From June 30, 2004

Parents in Chessington were left furious after discovering a mobile phone company wanted to erect a phone mast just 500m away from their children’s school.

Families at Lovelace Primary School wrote angry letters and sent petitions to phone firm Orange after finding out about the company’s plans through the school newsletter.

Orange wanted to install the mast on a roundabout at the intersection of Leatherhead Road, Hook Road, Mansfield Road and Bridge Road, although the company had not yet submitted a planning application to Kingston Council.

Most parents were worried about the impact the mast would have on their children’s health, at a time when radio waves emitted from phone masts were being linked to cancer.

Other residents living close to the proposed mast site feared their house prices would plummet if it was built.

Lovelace headteacher Tim Rome said: “The newsletter was the first many parents had heard about it, so they are unhappy about not being notified and about the mast itself.”

Some parents suggested the mast could be built elsewhere in Chessington, citing several green spaces, particularly near Chessington World of Adventures.

An Orange spokesman said the masts were designed to be low power, roughly 80 watts, which was why it needed to be built close to homes or else it would not work.

He said the company would wait until all responses from the consultation were received before making a decision on whether or not to proceed with the plans.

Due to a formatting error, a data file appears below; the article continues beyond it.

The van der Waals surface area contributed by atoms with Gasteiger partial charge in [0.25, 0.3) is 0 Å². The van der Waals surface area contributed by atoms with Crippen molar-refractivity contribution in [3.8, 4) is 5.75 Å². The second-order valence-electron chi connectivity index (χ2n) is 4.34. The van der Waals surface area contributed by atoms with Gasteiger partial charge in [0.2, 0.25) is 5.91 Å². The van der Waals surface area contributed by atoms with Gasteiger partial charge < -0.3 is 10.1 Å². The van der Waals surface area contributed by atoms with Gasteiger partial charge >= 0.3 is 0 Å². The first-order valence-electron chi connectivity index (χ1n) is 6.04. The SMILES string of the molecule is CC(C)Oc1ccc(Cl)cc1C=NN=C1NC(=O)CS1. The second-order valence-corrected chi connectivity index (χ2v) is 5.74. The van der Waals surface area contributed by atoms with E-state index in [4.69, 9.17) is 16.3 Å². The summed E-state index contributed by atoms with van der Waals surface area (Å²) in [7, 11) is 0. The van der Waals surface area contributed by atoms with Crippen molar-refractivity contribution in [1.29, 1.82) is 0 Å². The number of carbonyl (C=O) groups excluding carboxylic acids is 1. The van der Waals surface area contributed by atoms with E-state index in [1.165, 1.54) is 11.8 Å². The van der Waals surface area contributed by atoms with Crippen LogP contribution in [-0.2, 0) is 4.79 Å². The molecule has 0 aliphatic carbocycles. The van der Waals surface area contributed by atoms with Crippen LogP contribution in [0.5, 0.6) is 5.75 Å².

June 27, 1964 Malden Council proposed to give five men the freedom of the borough. A special meeting was due to be held in July to confer the honour on town clerk Howard E Barrett and Aldermen Harry Arbon-Collins, John H Cocks, Cyril H Johnson and John E West, in “recognition of the eminent services they have rendered”.


June 30, 1989 Millions of tiny worms wriggled their way into Kingston’s drinking water, after a breakdown at a nearby treatment works in Hampton. Thames Water advised residents to tie muslin around their taps to strain the water before drinking it, to avoid swallowing the half centimetre creatures, known as chironomidae.


June 30, 2004 Former Tiffin School student Martin Saunders released his first novel – about the meteoric rise of a young English footballer – to coincide with the 2004 European Championship. The 26-year-old’s book, England’s Messiah, bore many parallels to real life, as a young starlet named Wayne Rooney took the tournament by storm.